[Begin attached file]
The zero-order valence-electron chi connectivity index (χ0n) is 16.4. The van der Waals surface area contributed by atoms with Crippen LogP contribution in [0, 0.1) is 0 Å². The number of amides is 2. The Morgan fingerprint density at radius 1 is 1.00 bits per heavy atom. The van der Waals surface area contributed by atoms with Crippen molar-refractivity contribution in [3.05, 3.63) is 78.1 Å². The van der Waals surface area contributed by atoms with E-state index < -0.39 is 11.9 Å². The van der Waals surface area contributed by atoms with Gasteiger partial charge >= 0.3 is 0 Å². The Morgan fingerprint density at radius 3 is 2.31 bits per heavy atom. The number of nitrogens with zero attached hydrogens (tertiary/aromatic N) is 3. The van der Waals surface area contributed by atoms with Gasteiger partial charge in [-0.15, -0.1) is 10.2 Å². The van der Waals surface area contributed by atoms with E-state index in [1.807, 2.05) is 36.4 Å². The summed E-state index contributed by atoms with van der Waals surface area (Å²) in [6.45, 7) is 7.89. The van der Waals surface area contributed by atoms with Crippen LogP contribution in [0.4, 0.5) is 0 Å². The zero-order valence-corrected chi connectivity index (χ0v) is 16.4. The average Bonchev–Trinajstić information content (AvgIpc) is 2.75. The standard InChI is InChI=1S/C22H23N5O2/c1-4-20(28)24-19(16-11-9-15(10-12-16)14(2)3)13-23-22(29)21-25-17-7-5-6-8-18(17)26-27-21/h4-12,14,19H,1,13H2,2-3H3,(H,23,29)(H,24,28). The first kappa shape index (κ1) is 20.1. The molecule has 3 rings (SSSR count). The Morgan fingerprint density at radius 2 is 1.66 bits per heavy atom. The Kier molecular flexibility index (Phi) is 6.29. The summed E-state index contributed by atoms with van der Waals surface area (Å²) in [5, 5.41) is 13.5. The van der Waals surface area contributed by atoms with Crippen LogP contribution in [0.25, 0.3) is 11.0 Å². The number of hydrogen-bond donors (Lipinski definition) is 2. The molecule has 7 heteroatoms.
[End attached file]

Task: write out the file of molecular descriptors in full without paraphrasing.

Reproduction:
The zero-order valence-electron chi connectivity index (χ0n) is 16.4. The van der Waals surface area contributed by atoms with Crippen LogP contribution in [0, 0.1) is 0 Å². The number of amides is 2. The Morgan fingerprint density at radius 1 is 1.00 bits per heavy atom. The van der Waals surface area contributed by atoms with Crippen molar-refractivity contribution in [3.05, 3.63) is 78.1 Å². The van der Waals surface area contributed by atoms with E-state index < -0.39 is 11.9 Å². The van der Waals surface area contributed by atoms with Gasteiger partial charge >= 0.3 is 0 Å². The Morgan fingerprint density at radius 3 is 2.31 bits per heavy atom. The number of nitrogens with zero attached hydrogens (tertiary/aromatic N) is 3. The van der Waals surface area contributed by atoms with Gasteiger partial charge in [-0.15, -0.1) is 10.2 Å². The van der Waals surface area contributed by atoms with E-state index in [1.807, 2.05) is 36.4 Å². The summed E-state index contributed by atoms with van der Waals surface area (Å²) in [6.45, 7) is 7.89. The van der Waals surface area contributed by atoms with Crippen LogP contribution in [0.4, 0.5) is 0 Å². The zero-order valence-corrected chi connectivity index (χ0v) is 16.4. The average Bonchev–Trinajstić information content (AvgIpc) is 2.75. The standard InChI is InChI=1S/C22H23N5O2/c1-4-20(28)24-19(16-11-9-15(10-12-16)14(2)3)13-23-22(29)21-25-17-7-5-6-8-18(17)26-27-21/h4-12,14,19H,1,13H2,2-3H3,(H,23,29)(H,24,28). The first kappa shape index (κ1) is 20.1. The molecule has 3 rings (SSSR count). The Morgan fingerprint density at radius 2 is 1.66 bits per heavy atom. The Kier molecular flexibility index (Phi) is 6.29. The summed E-state index contributed by atoms with van der Waals surface area (Å²) in [5, 5.41) is 13.5. The van der Waals surface area contributed by atoms with Crippen LogP contribution in [0.25, 0.3) is 11.0 Å². The number of hydrogen-bond donors (Lipinski definition) is 2. The molecule has 7 heteroatoms.